Introduction: 

A stuffy nose, known as nasal obstruction, is a very common problem.  Patients with nasal obstruction have trouble breathing through their nose.   This can force mouth breathing, which can lead to dry mouth and snoring or sleep disturbance.

Nasal obstruction can be caused by a number of problems.  Common causes include allergic rhinitis, chronic sinusitis, and non-allergic rhinitis.  Often narrow nasal airway passages are the result of anatomic deviations of the septum and turbinates.   In addition, a deviated septum and turbinate hypertrophy may be a major factor in recurrent acute sinusitis.  This should be a consideration in patients who have recurrent sinus infections every year, but who clear for periods of time with appropriate treatment.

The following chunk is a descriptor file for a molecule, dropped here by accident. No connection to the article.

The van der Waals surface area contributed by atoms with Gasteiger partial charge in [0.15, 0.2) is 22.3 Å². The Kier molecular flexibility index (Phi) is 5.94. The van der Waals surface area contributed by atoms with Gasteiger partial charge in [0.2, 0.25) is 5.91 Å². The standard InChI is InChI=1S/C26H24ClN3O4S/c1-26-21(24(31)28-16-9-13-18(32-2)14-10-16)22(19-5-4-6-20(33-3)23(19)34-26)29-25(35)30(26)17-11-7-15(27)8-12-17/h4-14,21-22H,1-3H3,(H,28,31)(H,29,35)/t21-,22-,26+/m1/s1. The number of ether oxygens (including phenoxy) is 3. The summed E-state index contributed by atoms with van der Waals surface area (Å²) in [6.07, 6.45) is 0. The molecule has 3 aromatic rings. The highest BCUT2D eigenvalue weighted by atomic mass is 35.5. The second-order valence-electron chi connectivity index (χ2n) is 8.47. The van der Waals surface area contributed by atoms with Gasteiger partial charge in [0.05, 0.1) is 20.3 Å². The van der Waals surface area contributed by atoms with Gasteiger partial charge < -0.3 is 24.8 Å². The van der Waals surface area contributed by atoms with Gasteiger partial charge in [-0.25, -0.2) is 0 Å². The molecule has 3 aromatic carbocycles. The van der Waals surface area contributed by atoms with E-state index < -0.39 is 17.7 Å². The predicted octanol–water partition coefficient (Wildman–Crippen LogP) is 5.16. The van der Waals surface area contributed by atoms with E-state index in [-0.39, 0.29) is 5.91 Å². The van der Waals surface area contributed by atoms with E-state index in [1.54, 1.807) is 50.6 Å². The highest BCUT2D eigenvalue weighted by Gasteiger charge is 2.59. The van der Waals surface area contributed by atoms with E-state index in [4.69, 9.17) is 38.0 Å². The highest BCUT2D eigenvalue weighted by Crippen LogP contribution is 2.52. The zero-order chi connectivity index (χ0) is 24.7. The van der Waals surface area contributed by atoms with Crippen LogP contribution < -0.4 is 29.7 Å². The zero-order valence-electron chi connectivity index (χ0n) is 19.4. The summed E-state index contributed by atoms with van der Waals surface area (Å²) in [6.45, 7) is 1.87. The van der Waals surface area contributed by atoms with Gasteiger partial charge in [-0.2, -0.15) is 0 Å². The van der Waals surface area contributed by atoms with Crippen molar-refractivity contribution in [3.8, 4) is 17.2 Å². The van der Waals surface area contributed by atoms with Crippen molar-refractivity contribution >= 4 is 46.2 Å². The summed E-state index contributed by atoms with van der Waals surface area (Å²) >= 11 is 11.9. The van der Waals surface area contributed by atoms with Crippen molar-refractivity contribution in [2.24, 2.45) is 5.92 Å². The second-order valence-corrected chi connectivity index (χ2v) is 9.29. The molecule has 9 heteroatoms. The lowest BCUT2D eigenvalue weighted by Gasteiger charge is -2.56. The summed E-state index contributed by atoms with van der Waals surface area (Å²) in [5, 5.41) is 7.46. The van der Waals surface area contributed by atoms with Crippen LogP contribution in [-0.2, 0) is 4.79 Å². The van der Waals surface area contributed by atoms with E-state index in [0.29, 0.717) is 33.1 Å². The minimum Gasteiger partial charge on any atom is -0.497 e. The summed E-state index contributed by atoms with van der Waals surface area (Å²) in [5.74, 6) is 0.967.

Nasal Septum: 

The nasal septum is a normal structure inside the nose that divides the nose into right and left sides.  A deviated septum is a septum that is not relatively straight.

The turbinates  are scrolls of bone, covered by mucous membrane, that originate from the lateral wall of the nose.  They usually come close to the septum, but there is some space, which allows airflow through the nose.

The nasal septum is made of cartilage and bone and is covered by a thin membrane called mucosa.  Mucosa acts as skin inside the nose, providing protection for the underlying tissues.  It also keeps the inside of the nose moist and produces mucus to facilitate trapping small particles from the air you breathe.

When the septum is deviated, one or both sides of the nose can become blocked.  In these instances, surgery can help to correct the deviation and improve airflow.

Diagnosis: